For a dragon, I'd agree that he's more like a hireling. Think of the Dragon Riders of Krynn, or Eragon and Saphira; no matter what else is going on, between them, their relationship as rider and mount is one of friendship, and respect. The same would be true in D&D; unless you captured a red dragon as a small specimen, and tortured the crap out of it, entirely breaking its will, the only way to get it to carry you is to get it to want to carry you. Even the Githyanki only get red dragon mounts because they have an arrangement with Tiamat, herself, and even then, some reds don't deign to serve.
If you were going for a good dragon, you'd need to persuade it to help you, through good role-playing, and if your cause is just, and the reward is worth it (sorry, but even metallic dragons are a bit greedy; they're dragons), it'll serve alongside you, because it understands that you can help it, too (another set of eyes, and another set of hands that can hold powerful weapons, like enchanted bows, or true dragonlances.) if you and the dragon are friends, it might certainly allow you to ride it, when there is need, but if it decides it doesn't like you, it'll leave.
Evil dragons are much the same, even if they don't want to think it. You'll need to placate it, suck up a bit, and make it worth their while, but you can bring the same advantages, and something that powerful will have something it wants; something you might be able to help it get.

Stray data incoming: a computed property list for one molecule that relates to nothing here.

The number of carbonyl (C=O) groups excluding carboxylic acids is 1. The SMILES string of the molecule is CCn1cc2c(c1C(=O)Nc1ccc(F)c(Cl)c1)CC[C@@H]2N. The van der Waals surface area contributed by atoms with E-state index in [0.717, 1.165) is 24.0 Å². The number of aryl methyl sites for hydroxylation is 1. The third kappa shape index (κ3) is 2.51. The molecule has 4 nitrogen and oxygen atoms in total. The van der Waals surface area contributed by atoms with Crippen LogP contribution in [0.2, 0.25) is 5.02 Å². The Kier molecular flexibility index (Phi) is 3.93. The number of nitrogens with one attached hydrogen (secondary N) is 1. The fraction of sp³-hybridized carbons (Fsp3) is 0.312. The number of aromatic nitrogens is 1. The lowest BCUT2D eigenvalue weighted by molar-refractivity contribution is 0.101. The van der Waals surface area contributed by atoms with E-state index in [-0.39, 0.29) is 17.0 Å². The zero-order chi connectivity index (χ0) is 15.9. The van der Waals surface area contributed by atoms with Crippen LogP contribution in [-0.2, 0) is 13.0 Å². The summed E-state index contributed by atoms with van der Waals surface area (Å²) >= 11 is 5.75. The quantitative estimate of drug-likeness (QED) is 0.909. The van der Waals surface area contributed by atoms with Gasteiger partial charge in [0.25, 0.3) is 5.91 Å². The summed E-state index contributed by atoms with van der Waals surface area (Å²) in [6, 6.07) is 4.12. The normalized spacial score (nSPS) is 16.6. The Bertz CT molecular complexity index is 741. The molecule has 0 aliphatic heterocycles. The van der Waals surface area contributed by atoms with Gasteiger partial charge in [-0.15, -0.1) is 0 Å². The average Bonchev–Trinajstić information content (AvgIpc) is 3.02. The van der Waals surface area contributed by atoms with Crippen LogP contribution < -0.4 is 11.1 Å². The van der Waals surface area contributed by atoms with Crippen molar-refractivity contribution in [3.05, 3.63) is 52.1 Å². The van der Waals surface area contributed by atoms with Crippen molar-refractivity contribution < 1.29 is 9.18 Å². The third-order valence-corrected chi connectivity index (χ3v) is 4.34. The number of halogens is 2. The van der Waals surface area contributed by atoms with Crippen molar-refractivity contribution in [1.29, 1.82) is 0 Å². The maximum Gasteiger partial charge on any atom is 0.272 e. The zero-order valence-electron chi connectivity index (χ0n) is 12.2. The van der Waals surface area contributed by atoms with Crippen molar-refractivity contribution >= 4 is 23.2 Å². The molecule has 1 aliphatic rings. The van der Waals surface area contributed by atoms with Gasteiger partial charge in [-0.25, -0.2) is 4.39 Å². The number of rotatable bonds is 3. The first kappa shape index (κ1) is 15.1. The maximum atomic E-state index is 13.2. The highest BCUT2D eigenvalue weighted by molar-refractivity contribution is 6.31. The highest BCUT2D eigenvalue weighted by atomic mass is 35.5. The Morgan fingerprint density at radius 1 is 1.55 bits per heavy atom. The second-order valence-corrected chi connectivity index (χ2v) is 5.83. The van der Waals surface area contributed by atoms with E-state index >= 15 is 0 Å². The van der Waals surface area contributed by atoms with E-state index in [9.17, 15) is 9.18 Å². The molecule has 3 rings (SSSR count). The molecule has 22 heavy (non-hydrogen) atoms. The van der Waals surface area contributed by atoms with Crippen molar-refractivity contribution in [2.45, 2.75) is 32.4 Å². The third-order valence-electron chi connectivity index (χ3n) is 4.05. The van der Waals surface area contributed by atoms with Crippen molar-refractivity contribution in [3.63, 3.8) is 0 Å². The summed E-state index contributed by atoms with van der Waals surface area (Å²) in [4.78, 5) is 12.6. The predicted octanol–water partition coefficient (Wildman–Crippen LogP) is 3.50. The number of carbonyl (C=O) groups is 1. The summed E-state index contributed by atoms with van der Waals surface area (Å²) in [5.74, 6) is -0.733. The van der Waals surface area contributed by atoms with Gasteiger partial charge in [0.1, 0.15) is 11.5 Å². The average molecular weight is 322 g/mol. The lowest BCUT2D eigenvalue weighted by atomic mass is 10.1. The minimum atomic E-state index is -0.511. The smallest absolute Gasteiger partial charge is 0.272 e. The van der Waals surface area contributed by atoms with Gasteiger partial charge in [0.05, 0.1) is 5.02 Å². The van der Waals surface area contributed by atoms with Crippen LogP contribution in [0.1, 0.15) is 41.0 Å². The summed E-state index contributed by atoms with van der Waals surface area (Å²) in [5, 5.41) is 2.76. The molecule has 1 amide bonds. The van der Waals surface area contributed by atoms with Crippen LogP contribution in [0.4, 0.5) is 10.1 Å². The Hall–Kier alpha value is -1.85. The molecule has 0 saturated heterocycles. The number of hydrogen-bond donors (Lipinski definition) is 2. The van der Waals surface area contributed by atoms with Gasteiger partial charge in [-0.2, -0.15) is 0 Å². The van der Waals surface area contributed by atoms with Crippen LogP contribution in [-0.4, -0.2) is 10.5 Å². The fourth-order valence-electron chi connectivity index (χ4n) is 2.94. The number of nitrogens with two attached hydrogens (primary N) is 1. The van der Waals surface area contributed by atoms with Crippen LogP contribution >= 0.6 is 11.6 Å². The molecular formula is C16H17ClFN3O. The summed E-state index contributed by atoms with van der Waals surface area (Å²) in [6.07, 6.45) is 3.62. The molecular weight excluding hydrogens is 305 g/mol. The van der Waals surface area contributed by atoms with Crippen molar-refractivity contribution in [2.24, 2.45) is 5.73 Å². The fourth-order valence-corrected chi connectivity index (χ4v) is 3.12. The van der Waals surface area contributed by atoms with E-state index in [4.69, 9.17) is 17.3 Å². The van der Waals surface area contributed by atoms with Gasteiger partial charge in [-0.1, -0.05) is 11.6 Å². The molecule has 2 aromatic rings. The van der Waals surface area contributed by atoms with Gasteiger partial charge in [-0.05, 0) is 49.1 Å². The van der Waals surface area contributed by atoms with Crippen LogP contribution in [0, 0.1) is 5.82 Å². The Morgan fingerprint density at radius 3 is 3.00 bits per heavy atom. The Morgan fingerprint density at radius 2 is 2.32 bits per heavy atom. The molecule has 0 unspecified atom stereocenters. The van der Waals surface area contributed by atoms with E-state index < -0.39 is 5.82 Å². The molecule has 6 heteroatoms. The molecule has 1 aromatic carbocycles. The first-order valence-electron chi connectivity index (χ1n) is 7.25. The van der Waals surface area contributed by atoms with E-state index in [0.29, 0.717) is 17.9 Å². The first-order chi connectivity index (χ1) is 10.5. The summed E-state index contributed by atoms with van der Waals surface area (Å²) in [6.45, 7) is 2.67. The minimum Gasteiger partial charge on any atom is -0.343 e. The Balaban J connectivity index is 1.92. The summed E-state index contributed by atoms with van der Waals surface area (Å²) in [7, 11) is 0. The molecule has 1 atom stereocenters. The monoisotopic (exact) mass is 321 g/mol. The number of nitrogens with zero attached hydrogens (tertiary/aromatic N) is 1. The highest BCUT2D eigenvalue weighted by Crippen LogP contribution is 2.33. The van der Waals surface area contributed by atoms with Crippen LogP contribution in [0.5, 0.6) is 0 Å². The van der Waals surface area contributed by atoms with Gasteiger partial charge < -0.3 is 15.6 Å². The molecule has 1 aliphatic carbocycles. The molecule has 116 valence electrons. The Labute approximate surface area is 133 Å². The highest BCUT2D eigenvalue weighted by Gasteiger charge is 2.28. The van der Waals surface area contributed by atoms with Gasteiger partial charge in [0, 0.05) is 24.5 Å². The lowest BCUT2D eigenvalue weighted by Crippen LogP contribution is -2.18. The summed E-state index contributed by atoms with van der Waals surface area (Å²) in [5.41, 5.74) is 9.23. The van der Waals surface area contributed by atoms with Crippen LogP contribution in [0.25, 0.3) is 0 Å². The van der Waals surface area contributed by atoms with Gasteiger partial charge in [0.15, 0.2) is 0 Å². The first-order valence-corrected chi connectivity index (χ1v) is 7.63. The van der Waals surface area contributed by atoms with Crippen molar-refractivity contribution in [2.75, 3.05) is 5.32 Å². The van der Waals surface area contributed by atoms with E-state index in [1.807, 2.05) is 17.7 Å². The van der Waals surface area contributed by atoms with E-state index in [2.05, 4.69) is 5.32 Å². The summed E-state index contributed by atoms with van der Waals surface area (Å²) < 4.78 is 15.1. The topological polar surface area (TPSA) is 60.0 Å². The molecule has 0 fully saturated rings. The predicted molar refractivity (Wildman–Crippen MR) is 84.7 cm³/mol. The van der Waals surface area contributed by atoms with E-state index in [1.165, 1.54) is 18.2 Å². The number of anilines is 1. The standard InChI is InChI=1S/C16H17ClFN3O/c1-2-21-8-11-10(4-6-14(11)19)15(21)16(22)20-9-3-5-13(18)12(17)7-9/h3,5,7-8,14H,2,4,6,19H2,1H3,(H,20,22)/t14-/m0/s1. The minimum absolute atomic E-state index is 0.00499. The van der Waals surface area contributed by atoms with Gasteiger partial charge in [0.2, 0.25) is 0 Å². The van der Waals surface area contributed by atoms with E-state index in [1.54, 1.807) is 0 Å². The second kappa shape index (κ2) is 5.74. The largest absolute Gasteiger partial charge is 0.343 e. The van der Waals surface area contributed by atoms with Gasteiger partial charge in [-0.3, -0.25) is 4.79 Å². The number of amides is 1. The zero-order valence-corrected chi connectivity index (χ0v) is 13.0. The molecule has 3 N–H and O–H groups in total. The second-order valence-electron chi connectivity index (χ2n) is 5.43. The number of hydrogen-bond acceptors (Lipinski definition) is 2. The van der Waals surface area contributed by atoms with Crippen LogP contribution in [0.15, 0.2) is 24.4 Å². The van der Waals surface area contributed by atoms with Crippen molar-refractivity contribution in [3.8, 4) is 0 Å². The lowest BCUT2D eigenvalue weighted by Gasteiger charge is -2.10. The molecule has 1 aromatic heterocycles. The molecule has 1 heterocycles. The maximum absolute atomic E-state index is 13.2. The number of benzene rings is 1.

As said, though, it's always more of a hireling relationship, or a real friendship, in D&D, just as it would be with a unicorn, nightmare, or other exceptional mount. Even the dumbest white dragon is still a D&D dragon, and they're in the title for a reason. You won't force one to carry you, barring divine intervention, or the most potent mind-control magic, and it will only continue to serve alongside you as it sees fit, but if you can manage, you have one of the most powerful creatures that you can ride, supporting you while you hurl spells, fire off enchanted arrows, or just lead an army into one hell of a battle, from above. To use it again, those in Dragonlance who could ride real dragons, be they good, or evil, were forces to be reckoned with.
I do like the house rules for taming more mundane animals as mounts, even if it wouldn't work on a dragon.